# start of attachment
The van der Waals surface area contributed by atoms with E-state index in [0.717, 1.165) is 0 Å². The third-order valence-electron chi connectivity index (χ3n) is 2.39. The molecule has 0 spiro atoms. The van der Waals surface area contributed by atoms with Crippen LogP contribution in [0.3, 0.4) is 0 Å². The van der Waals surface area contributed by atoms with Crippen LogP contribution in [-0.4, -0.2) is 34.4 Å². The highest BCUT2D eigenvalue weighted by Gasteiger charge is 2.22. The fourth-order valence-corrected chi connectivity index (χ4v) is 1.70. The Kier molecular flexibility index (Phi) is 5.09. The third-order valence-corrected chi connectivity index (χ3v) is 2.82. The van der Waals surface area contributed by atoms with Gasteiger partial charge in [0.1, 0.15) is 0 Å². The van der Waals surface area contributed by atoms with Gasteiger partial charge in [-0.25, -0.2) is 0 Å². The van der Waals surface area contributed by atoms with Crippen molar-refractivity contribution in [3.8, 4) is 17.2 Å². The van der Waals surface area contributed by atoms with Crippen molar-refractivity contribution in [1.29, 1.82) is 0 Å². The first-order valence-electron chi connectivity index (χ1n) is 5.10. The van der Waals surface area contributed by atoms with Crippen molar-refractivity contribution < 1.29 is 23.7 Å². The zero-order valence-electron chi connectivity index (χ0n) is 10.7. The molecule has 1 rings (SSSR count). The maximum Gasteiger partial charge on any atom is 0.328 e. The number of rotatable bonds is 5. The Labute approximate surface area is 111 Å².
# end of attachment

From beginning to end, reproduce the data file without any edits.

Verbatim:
The van der Waals surface area contributed by atoms with E-state index in [0.717, 1.165) is 0 Å². The third-order valence-electron chi connectivity index (χ3n) is 2.39. The molecule has 0 spiro atoms. The van der Waals surface area contributed by atoms with Crippen LogP contribution in [0.3, 0.4) is 0 Å². The van der Waals surface area contributed by atoms with Crippen LogP contribution in [-0.4, -0.2) is 34.4 Å². The highest BCUT2D eigenvalue weighted by Gasteiger charge is 2.22. The fourth-order valence-corrected chi connectivity index (χ4v) is 1.70. The Kier molecular flexibility index (Phi) is 5.09. The third-order valence-corrected chi connectivity index (χ3v) is 2.82. The van der Waals surface area contributed by atoms with Gasteiger partial charge in [0.1, 0.15) is 0 Å². The van der Waals surface area contributed by atoms with Gasteiger partial charge in [-0.25, -0.2) is 0 Å². The van der Waals surface area contributed by atoms with Crippen molar-refractivity contribution in [3.8, 4) is 17.2 Å². The van der Waals surface area contributed by atoms with Crippen molar-refractivity contribution in [1.29, 1.82) is 0 Å². The first-order valence-electron chi connectivity index (χ1n) is 5.10. The van der Waals surface area contributed by atoms with Crippen molar-refractivity contribution < 1.29 is 23.7 Å². The zero-order valence-electron chi connectivity index (χ0n) is 10.7. The molecule has 1 rings (SSSR count). The maximum Gasteiger partial charge on any atom is 0.328 e. The number of rotatable bonds is 5. The Labute approximate surface area is 111 Å².